The PEOPLE of the State of New York, Plaintiff v. Antonio DELMONACO, Defendant.
The defendant, Antonio Delmonaco, moves this Court for an order dismissing the information upon the ground that the Court lacks subject matter jurisdiction over the case and that the same should be dismissed in the furtherance of justice. The People oppose the motion, and move this Court for dismissal of the charge that the defendant violated Section 229-1(A) of the Code of the Town of Oyster Bay.
The defendant is charged with violating Section 229-1(A) and Section 82-3(B), of the Code of the Town of Oyster Bay. The People have dismissed the “Trespass” charge pursuant to Section 229-1(A). The remaining charge of a violation of Section 82-3(B), “Possession of Open Alcoholic Beverage”, allegedly occurred at Central Boulevard School, in Bethpage, on February 2, 2007 at approximately 7:40 pm.
The defendant alleges that per CPL § 30.30, CPL § 150.50 subdivision 5(b), CPL § 170.30, and CPL § 170.40, that the simplified information should be dismissed. Defendant's counsel maintains that “only a desk appearance ticket (D.A.T.) has been filed with this Court. It appears that no simplified information, no information or any other accusatory instrument has been filed with this Court.”
Defense counsel cites People v. Consolidated Edison Co., 161 Misc.2d 907, 615 N.Y.S.2d 978, wherein appearance tickets were issued by Department of Transportation inspectors and on the return dates, the accusatory instruments had not yet been filed. The Consolidated Edison Co. court found that the failure to file an accusatory instrument on or before the return date, resulted in the Court failing to acquire subject matter jurisdiction over the defendant. The case at bar is distinguishable from the Consolidated Edison Co. Court, because although a D.A.T. ticket had been issued to Mr. Delmonaco, the People in fact filed the D.A.T. with the Court, prior to arraignment.
The People allege:
[T]hat prior to arraignment, PEOPLE filed with this Court, accusatory instruments containing factual allegations made under the penalties of Section 245.10 of the Penal Law, specifying the time, date, location and manner in which defendant committed the above-stated offenses.
In addition, the People state that on April 9, 2007, the defendant appeared before this Court and was arraigned. The defendant entered a plea of not guilty to both charges. The issue now becomes, whether the filing of the D.A.T. qualifies as an accusatory instrument pursuant to CPL § 1.20(17), CPL § 100.05 and CPL § 100.15. In order to determine this, the Court must analyze the sufficiency of the D.A.T. filed by the police.
CPL § 100.15 provides that every accusatory instrument must contain two separate parts: 1) an accusatory portion designating the offense charged, and 2) a factual portion containing evidentiary facts which support or tend to support the charges stated in the accusatory portion of the instrument. The facts set forth must provide reasonable cause to believe that the defendant has committed the crime alleged in the accusatory portion of the accusatory instrument (People v. Dumas, 68 N.Y.2d 729, 506 N.Y.S.2d 319, 497 N.E.2d 686; People v. Strafer, 10 Misc.3d 1072(A), 2006 WL 118366). CPL § 100.40 provides that a misdemeanor information is facially sufficient if the non-hearsay facts stated in the information, together with any supporting depositions, establish: 1) each and every element of the offense charged, and 2) the defendant's commission of said crime. When both these requirements are met, the information states a prima facie case and is sufficient (People v. Alejandro, 70 N.Y.2d 133, 517 N.Y.S.2d 927, 511 N.E.2d 71).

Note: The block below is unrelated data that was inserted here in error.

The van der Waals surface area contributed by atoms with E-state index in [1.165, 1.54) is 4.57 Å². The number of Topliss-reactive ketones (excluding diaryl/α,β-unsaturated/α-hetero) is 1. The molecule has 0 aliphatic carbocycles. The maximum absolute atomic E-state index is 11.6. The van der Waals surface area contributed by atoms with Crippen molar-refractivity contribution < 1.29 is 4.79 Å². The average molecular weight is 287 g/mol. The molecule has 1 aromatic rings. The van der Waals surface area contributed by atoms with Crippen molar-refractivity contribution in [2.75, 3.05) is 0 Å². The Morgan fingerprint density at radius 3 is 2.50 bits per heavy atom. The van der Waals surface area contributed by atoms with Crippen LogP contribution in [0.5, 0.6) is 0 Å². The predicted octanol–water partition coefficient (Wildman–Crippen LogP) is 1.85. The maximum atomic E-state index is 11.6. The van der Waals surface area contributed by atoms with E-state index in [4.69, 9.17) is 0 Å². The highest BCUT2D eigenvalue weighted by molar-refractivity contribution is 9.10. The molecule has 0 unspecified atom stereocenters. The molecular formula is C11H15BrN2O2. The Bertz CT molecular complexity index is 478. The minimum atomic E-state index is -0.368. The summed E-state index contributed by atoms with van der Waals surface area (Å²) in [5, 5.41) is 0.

On a motion to dismiss for facial insufficiency, the Court's review is limited to whether or not the People's allegations, as stated in the accusatory instrument, are facially sufficient. The facts alleged need only establish the existence of a prima facie case, even if those facts would not be legally sufficient to prove guilt beyond a reasonable doubt (People v. Jennings, 69 N.Y.2d 103, 512 N.Y.S.2d 652, 504 N.E.2d 1079). In assessing the facial sufficiency of an accusatory instrument, the Court must view the facts in the light most favorable to the People (People v. Mellish, 4 Misc.3d 1013(A), 2004 WL 1797568; People v. Gibble, 2 Misc.3d 510, 773 N.Y.S.2d 499). The allegations only need make out a prima facie case and need not establish the defendant's guilt beyond a reasonable doubt (People v. Henderson, 92 N.Y.2d 677, 685 N.Y.S.2d 409, 708 N.E.2d 165).
Here, the D.A.T. states the offense charged and contains a factual portion supporting the offense charged in accordance with CPL § 100.15. The factual portion of the appearance ticket alleges:
I observed the defendant at the stated place, date and time to be in possession of a 40 oz. Bottle of Budweiser beer with intent to consume same.
Accordingly, despite being titled “Appearance Ticket”, the D.A.T. sufficiently complies with the requisite requirement of an accusatory instrument pursuant to CPL § 100.15. The mere denomination as either a court information, appearance ticket, or D.A.T. does not conclusively establish the sufficiency of the document, rather the contents establish the accusatory instrument's sufficiency (see generally, People v. Meachem, 2005 N.Y. Slip Op. 52269[U], 2005 WL 3783886).
The defendant's remaining arguments are denied without merit. Accordingly, the defendant's motion to dismiss with regard to the charge of violating Section 82-3 of the Code of the Town of Oyster Bay is denied and the charge of violating Section 229-1 of the Code of the Town of Oyster Bay is dismissed upon the request of the People.
ROBERT SPERGEL, J.